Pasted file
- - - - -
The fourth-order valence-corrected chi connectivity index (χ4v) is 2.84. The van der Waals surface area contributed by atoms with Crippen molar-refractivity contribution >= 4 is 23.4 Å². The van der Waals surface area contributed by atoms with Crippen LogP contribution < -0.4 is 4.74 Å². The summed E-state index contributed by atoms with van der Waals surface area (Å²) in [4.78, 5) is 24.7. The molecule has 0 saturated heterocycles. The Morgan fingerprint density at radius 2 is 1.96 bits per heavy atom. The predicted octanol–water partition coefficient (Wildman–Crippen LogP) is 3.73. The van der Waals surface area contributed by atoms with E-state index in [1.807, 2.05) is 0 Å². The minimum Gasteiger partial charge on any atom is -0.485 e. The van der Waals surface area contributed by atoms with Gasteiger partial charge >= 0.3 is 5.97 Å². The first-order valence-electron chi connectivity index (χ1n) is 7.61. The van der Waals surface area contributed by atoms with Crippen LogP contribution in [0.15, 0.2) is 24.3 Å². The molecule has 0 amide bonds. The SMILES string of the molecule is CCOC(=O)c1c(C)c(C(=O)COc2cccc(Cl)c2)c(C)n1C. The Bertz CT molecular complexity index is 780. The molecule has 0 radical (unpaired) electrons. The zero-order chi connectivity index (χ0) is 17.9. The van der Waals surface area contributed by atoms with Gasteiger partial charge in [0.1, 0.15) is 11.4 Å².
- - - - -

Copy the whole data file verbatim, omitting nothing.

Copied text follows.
The fourth-order valence-corrected chi connectivity index (χ4v) is 2.84. The van der Waals surface area contributed by atoms with Crippen molar-refractivity contribution >= 4 is 23.4 Å². The van der Waals surface area contributed by atoms with Crippen LogP contribution < -0.4 is 4.74 Å². The summed E-state index contributed by atoms with van der Waals surface area (Å²) in [4.78, 5) is 24.7. The molecule has 0 saturated heterocycles. The Morgan fingerprint density at radius 2 is 1.96 bits per heavy atom. The predicted octanol–water partition coefficient (Wildman–Crippen LogP) is 3.73. The van der Waals surface area contributed by atoms with E-state index in [1.807, 2.05) is 0 Å². The minimum Gasteiger partial charge on any atom is -0.485 e. The van der Waals surface area contributed by atoms with Gasteiger partial charge >= 0.3 is 5.97 Å². The first-order valence-electron chi connectivity index (χ1n) is 7.61. The van der Waals surface area contributed by atoms with Crippen LogP contribution in [0.15, 0.2) is 24.3 Å². The molecule has 0 amide bonds. The SMILES string of the molecule is CCOC(=O)c1c(C)c(C(=O)COc2cccc(Cl)c2)c(C)n1C. The Bertz CT molecular complexity index is 780. The molecule has 0 radical (unpaired) electrons. The zero-order chi connectivity index (χ0) is 17.9. The van der Waals surface area contributed by atoms with Gasteiger partial charge in [0.1, 0.15) is 11.4 Å².